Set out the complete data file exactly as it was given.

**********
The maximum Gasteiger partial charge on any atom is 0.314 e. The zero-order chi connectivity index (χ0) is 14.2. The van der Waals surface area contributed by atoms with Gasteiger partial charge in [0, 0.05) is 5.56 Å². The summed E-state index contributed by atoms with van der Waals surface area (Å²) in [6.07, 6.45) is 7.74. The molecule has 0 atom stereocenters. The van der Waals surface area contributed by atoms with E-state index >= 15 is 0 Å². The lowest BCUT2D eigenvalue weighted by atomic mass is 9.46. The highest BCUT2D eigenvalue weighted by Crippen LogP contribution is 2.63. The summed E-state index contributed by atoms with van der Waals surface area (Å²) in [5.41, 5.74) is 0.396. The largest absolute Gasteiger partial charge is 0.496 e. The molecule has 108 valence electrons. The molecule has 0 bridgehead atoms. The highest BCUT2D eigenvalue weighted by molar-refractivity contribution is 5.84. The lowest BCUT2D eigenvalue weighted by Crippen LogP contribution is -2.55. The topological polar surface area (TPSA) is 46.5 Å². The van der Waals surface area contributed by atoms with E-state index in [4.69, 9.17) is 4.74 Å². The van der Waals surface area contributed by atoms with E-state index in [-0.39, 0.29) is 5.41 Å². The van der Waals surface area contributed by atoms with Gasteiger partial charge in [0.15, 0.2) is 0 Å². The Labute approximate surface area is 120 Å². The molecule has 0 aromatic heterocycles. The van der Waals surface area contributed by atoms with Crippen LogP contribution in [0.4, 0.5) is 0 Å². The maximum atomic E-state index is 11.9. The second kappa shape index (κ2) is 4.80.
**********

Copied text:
The maximum Gasteiger partial charge on any atom is 0.314 e. The zero-order chi connectivity index (χ0) is 14.2. The van der Waals surface area contributed by atoms with Gasteiger partial charge in [0, 0.05) is 5.56 Å². The summed E-state index contributed by atoms with van der Waals surface area (Å²) in [6.07, 6.45) is 7.74. The molecule has 0 atom stereocenters. The van der Waals surface area contributed by atoms with E-state index >= 15 is 0 Å². The lowest BCUT2D eigenvalue weighted by atomic mass is 9.46. The highest BCUT2D eigenvalue weighted by Crippen LogP contribution is 2.63. The summed E-state index contributed by atoms with van der Waals surface area (Å²) in [5.41, 5.74) is 0.396. The largest absolute Gasteiger partial charge is 0.496 e. The molecule has 108 valence electrons. The molecule has 0 bridgehead atoms. The highest BCUT2D eigenvalue weighted by molar-refractivity contribution is 5.84. The lowest BCUT2D eigenvalue weighted by Crippen LogP contribution is -2.55. The topological polar surface area (TPSA) is 46.5 Å². The van der Waals surface area contributed by atoms with E-state index in [4.69, 9.17) is 4.74 Å². The van der Waals surface area contributed by atoms with E-state index in [-0.39, 0.29) is 5.41 Å². The van der Waals surface area contributed by atoms with Gasteiger partial charge in [0.15, 0.2) is 0 Å². The Labute approximate surface area is 120 Å². The molecule has 0 aromatic heterocycles. The van der Waals surface area contributed by atoms with Crippen LogP contribution in [0.4, 0.5) is 0 Å². The maximum atomic E-state index is 11.9. The second kappa shape index (κ2) is 4.80.